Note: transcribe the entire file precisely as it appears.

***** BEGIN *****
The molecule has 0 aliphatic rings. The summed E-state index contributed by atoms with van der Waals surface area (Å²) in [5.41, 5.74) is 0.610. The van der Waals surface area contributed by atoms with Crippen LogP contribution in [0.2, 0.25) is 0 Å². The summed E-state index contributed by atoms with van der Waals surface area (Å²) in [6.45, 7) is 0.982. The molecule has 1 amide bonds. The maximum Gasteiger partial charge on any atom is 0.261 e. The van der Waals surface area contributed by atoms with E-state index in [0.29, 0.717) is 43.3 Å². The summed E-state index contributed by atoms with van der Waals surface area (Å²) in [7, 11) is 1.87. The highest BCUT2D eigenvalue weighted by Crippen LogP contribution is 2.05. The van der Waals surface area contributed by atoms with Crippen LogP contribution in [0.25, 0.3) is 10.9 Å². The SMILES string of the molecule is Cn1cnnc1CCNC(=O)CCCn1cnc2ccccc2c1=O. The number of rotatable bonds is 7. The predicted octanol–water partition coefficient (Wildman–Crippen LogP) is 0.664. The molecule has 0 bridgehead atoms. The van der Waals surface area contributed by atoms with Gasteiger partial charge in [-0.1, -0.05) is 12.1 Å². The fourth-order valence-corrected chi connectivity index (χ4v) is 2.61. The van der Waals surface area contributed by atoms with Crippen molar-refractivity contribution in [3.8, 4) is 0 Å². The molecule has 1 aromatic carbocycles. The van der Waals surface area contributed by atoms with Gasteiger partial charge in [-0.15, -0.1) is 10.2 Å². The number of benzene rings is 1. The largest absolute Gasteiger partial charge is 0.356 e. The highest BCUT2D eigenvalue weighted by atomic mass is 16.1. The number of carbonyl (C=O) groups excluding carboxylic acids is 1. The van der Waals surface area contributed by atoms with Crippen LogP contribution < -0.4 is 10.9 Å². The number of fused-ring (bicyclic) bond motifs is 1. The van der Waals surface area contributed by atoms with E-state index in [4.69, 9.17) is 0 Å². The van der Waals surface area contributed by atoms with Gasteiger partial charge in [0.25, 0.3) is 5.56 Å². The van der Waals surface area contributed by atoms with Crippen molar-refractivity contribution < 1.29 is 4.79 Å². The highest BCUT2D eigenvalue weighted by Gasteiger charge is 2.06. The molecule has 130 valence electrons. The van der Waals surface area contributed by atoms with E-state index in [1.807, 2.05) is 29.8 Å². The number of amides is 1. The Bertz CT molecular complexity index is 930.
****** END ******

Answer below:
The molecule has 0 aliphatic rings. The summed E-state index contributed by atoms with van der Waals surface area (Å²) in [5.41, 5.74) is 0.610. The van der Waals surface area contributed by atoms with Crippen LogP contribution in [0.2, 0.25) is 0 Å². The summed E-state index contributed by atoms with van der Waals surface area (Å²) in [6.45, 7) is 0.982. The molecule has 1 amide bonds. The maximum Gasteiger partial charge on any atom is 0.261 e. The van der Waals surface area contributed by atoms with E-state index in [0.29, 0.717) is 43.3 Å². The summed E-state index contributed by atoms with van der Waals surface area (Å²) in [7, 11) is 1.87. The highest BCUT2D eigenvalue weighted by Crippen LogP contribution is 2.05. The van der Waals surface area contributed by atoms with Crippen LogP contribution in [0.25, 0.3) is 10.9 Å². The SMILES string of the molecule is Cn1cnnc1CCNC(=O)CCCn1cnc2ccccc2c1=O. The number of rotatable bonds is 7. The predicted octanol–water partition coefficient (Wildman–Crippen LogP) is 0.664. The molecule has 0 bridgehead atoms. The van der Waals surface area contributed by atoms with Gasteiger partial charge in [-0.1, -0.05) is 12.1 Å². The fourth-order valence-corrected chi connectivity index (χ4v) is 2.61. The van der Waals surface area contributed by atoms with Crippen molar-refractivity contribution in [3.8, 4) is 0 Å². The molecule has 1 aromatic carbocycles. The van der Waals surface area contributed by atoms with Gasteiger partial charge in [-0.15, -0.1) is 10.2 Å². The number of benzene rings is 1. The largest absolute Gasteiger partial charge is 0.356 e. The highest BCUT2D eigenvalue weighted by atomic mass is 16.1. The number of carbonyl (C=O) groups excluding carboxylic acids is 1. The van der Waals surface area contributed by atoms with Crippen LogP contribution < -0.4 is 10.9 Å². The number of fused-ring (bicyclic) bond motifs is 1. The van der Waals surface area contributed by atoms with E-state index in [4.69, 9.17) is 0 Å². The van der Waals surface area contributed by atoms with Gasteiger partial charge in [0.25, 0.3) is 5.56 Å². The van der Waals surface area contributed by atoms with Crippen molar-refractivity contribution < 1.29 is 4.79 Å². The highest BCUT2D eigenvalue weighted by Gasteiger charge is 2.06. The molecule has 130 valence electrons. The van der Waals surface area contributed by atoms with E-state index in [1.807, 2.05) is 29.8 Å². The number of amides is 1. The Bertz CT molecular complexity index is 930.